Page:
Established this past Friday, Ahold Delhaize is one of the world’s largest food retail groups with 22 different supermarket brands that account for 6,500 grocery and specialty stores in 11 countries. The new company is the result of a merger between Netherlands-based Ahold, established in 1887, and Belgium-based Delhaize Group, established in 1867, now collectively employing more than 375,000 people worldwide. The new identity has been designed by Futurebrand.
“The challenge here was being respectful and celebrating the rich history of both of these strong brands. The idea of a merger of equals and better together was a key thought in our design strategy.” said Dan Witchell, Executive Creative Director, FutureBrand London. “Our design style is intentionally joyful, more friendly and welcoming - this is a brand for internal employees as much as external audiences.” added Witchell.
To convey this commitment to build great local brands and bring fresh inspiration into the everyday to consumers, associates and shareholders, FutureBrand developed an iconic, modern visual identity that builds on a rich collective history while moving towards a bold future. The identity reflects and communicates ‘fresh inspiration’ with a vibrant and naturalistic colour palette and a logo that combines the most iconic elements of the Ahold and Delhaize Group identities into a bold new expression.
Both of the old logos were pretty good and had an unshakeable European business seriousness to them that’s hard to replicate with new logos. The Ahold logo was probably not as well known as Delhaize’s, as the latter’s lion was used in the retail logos and the former’s played the corporate role to the consumer brand of Albert Heijn stores in the Netherlands. So it makes sense that the lion would become the key element of the new logo but it’s quite surprising that Futurebrand found a way to literally weave it with Ahold’s interlocking abstract icon with a crown.
In principle I really like the new icon, mostly because it delivers on the extremely difficult challenge of merging two very different logos into one. This is particularly beneficial for all those business-to-business people doing business with either of the two businesses for whom it will be evident where the new logo came from and that business will continue with business as usual. (Yes, it was on purpose that I wrote business far too many times.) I also like the single thickness stroke approach and all the curves are handled quite well, blending from face to crown. I even like the abstract eyes of the lion that I can see becoming a point of contention in the comments. However, there is something unsettling about the shape of the lion’s head, like there is something wrong with it; I can appreciate it’s not meant to be a literal representation of a lion but in abstraction it started turning into something else. Still, I do like it.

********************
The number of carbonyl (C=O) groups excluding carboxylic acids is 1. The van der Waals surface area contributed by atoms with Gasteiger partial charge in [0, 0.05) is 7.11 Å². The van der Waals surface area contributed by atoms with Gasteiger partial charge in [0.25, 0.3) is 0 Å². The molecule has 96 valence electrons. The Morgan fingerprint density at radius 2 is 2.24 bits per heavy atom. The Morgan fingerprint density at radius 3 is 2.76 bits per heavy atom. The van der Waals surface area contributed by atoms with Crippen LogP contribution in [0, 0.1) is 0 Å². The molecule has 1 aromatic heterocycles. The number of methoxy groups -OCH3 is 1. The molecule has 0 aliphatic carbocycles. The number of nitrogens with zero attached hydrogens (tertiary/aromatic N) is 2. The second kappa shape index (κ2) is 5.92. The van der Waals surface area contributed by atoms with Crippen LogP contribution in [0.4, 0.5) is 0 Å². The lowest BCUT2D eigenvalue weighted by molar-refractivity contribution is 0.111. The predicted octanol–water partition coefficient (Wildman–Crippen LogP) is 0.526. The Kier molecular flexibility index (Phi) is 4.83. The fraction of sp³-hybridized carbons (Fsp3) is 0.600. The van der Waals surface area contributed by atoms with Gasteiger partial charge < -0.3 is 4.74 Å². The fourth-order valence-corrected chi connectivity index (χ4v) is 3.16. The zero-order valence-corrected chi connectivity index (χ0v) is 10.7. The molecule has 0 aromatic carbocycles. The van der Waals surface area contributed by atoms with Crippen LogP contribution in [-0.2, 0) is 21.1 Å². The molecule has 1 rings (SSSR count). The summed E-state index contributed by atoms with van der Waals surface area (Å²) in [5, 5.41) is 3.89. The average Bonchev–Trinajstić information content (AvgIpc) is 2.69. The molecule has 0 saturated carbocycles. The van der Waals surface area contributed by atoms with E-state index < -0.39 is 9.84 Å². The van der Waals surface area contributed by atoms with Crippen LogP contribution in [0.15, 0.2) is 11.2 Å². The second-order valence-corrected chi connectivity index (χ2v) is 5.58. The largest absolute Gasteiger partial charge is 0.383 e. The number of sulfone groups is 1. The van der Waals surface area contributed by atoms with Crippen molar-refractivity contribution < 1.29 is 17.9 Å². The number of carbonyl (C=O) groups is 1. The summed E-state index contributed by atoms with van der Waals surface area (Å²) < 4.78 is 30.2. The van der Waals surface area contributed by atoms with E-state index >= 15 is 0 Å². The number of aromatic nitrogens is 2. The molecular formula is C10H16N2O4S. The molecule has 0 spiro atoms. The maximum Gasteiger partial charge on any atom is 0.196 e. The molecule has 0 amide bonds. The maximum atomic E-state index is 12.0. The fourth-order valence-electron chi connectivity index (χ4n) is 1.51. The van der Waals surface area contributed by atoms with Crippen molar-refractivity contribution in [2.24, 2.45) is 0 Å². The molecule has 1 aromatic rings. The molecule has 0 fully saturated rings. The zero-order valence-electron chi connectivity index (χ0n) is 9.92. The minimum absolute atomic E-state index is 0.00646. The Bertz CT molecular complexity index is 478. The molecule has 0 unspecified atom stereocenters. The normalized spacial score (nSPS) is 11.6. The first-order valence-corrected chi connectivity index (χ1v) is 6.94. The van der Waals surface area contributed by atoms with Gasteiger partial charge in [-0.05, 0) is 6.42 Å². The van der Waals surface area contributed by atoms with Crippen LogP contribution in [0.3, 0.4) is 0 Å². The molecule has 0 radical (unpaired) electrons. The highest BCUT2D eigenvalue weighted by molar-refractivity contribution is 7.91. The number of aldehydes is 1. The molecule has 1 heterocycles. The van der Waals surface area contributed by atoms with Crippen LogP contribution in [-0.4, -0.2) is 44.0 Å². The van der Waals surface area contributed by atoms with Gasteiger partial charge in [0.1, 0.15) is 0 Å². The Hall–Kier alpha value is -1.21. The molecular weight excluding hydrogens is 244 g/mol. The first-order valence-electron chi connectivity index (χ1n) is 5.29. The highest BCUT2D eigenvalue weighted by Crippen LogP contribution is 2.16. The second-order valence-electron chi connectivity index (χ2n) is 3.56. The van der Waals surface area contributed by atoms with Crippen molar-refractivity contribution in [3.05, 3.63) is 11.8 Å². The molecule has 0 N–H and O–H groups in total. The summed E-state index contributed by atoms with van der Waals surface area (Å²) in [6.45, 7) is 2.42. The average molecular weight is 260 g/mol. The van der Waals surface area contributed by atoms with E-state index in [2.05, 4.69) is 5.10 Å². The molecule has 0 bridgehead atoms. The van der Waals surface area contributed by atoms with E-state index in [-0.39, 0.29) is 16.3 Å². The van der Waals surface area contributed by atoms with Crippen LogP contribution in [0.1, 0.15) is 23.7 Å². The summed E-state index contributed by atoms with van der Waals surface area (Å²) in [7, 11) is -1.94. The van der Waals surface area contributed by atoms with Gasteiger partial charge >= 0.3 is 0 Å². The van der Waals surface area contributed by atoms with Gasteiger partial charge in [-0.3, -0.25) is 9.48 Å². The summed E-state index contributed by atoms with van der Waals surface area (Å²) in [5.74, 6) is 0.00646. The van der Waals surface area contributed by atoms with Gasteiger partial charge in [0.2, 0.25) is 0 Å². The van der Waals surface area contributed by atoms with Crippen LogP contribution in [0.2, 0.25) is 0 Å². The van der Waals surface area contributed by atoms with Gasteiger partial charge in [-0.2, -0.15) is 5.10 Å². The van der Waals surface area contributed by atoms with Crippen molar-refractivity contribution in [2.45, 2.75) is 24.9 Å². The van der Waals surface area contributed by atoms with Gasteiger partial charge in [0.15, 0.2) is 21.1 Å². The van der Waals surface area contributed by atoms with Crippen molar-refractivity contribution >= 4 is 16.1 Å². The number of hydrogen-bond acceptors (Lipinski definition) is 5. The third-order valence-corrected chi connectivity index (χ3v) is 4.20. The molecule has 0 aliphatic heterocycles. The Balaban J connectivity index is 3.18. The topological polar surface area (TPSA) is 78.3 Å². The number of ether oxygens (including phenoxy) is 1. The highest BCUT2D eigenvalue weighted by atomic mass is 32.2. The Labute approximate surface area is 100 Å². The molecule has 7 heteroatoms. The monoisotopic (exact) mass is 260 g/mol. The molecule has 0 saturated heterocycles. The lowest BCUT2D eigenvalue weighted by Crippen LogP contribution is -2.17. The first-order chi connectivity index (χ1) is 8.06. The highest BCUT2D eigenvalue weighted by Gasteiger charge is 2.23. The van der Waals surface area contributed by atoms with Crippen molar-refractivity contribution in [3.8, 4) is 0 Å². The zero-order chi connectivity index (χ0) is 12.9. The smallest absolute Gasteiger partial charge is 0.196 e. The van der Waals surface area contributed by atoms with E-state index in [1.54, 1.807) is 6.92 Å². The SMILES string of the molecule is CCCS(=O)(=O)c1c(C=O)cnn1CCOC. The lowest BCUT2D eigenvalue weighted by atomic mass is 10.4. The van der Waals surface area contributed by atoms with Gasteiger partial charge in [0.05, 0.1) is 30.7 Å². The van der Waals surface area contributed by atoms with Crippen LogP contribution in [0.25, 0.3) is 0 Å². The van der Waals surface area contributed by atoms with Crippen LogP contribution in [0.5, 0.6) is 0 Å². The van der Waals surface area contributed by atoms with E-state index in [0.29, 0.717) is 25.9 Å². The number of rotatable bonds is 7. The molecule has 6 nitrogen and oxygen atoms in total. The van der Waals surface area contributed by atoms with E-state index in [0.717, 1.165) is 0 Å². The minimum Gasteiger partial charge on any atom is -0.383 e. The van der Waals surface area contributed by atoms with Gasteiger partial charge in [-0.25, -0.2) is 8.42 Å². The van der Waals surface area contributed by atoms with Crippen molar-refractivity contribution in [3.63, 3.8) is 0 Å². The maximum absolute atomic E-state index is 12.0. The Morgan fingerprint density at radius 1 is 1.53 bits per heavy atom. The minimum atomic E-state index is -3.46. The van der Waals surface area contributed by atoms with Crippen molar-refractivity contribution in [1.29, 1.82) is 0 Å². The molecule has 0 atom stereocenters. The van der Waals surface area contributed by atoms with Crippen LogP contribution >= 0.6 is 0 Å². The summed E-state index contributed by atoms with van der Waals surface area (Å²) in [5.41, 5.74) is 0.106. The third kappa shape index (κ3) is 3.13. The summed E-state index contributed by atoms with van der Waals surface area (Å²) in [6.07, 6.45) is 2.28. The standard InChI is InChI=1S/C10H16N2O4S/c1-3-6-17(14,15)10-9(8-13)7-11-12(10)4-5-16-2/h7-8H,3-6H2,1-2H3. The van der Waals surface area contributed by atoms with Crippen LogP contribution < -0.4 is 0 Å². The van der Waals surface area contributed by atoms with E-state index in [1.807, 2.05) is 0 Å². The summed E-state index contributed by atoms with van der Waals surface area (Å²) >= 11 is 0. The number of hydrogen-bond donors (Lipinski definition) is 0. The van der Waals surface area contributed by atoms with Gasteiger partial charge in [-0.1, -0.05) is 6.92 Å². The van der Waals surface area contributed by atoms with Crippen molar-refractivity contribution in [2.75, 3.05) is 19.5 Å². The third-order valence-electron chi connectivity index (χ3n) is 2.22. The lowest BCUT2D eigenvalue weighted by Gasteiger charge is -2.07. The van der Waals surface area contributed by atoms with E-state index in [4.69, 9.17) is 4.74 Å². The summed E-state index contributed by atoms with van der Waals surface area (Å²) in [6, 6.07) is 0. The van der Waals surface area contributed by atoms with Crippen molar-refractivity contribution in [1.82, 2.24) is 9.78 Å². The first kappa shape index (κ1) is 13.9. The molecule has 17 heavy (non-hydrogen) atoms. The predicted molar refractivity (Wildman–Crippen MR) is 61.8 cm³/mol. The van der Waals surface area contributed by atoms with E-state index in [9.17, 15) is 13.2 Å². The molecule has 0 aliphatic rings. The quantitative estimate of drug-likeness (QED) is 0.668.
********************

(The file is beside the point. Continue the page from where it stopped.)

The wordmark (and main type used throughout) the identity strays one degree away from the usual by choosing Euclid Flex from Swiss Typefaces, which has a few unexpected quirks like a sunset tittle in the “i” and some funky curves in the “f” and “g”. You can see them in the video below. Ultimately, though, yeah, another geometric sans serif.
In application, there is a lot of green and shades of it which, now that companies have stopped trying to usurp green to signal environmental consciousness, feels fresh again and in the context of a food-fledging company, the color serves them well. There is a range of illustrations that are charming and relatively creative but still tame enough to serve on a corporate level and they do look convincing in those covers. In general the few applications shown display a desire to be on the design-ey end of the spectrum, pointing the company in the right direction instead of kicking off with a more buttoned up approach. Overall, it’s a very pleasing redesign that literally marries the two companies together with a strong logo and lively identity.